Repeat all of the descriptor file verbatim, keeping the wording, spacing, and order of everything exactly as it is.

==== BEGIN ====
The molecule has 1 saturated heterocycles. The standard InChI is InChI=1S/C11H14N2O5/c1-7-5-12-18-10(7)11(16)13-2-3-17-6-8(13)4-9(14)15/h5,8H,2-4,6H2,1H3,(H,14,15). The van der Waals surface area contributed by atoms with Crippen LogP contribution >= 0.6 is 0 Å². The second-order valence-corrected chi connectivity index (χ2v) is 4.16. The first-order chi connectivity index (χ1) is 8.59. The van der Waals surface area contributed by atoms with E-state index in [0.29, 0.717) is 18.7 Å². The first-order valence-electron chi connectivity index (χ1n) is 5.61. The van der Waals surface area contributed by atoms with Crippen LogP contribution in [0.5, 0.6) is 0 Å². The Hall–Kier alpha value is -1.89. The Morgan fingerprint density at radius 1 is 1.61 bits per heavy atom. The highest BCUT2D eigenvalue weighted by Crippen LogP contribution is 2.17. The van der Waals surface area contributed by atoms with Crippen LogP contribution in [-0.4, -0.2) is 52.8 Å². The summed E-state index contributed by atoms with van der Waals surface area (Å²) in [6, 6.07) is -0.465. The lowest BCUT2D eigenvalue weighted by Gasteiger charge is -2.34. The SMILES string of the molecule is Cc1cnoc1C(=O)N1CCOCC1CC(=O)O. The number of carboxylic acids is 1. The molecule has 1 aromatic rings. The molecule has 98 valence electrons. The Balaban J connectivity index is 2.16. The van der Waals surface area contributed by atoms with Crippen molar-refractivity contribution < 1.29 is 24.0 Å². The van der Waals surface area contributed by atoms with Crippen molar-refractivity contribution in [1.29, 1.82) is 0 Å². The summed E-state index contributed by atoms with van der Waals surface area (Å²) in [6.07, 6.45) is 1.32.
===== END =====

The molecule has 1 saturated heterocycles. The standard InChI is InChI=1S/C11H14N2O5/c1-7-5-12-18-10(7)11(16)13-2-3-17-6-8(13)4-9(14)15/h5,8H,2-4,6H2,1H3,(H,14,15). The van der Waals surface area contributed by atoms with Crippen LogP contribution >= 0.6 is 0 Å². The second-order valence-corrected chi connectivity index (χ2v) is 4.16. The first-order chi connectivity index (χ1) is 8.59. The van der Waals surface area contributed by atoms with E-state index in [0.29, 0.717) is 18.7 Å². The first-order valence-electron chi connectivity index (χ1n) is 5.61. The van der Waals surface area contributed by atoms with Crippen LogP contribution in [0.5, 0.6) is 0 Å². The Hall–Kier alpha value is -1.89. The Morgan fingerprint density at radius 1 is 1.61 bits per heavy atom. The highest BCUT2D eigenvalue weighted by Crippen LogP contribution is 2.17. The van der Waals surface area contributed by atoms with Crippen LogP contribution in [-0.4, -0.2) is 52.8 Å². The summed E-state index contributed by atoms with van der Waals surface area (Å²) in [6, 6.07) is -0.465. The lowest BCUT2D eigenvalue weighted by Gasteiger charge is -2.34. The SMILES string of the molecule is Cc1cnoc1C(=O)N1CCOCC1CC(=O)O. The number of carboxylic acids is 1. The molecule has 1 aromatic rings. The molecule has 98 valence electrons. The Balaban J connectivity index is 2.16. The van der Waals surface area contributed by atoms with Crippen molar-refractivity contribution < 1.29 is 24.0 Å². The van der Waals surface area contributed by atoms with Crippen molar-refractivity contribution in [1.29, 1.82) is 0 Å². The summed E-state index contributed by atoms with van der Waals surface area (Å²) in [6.07, 6.45) is 1.32.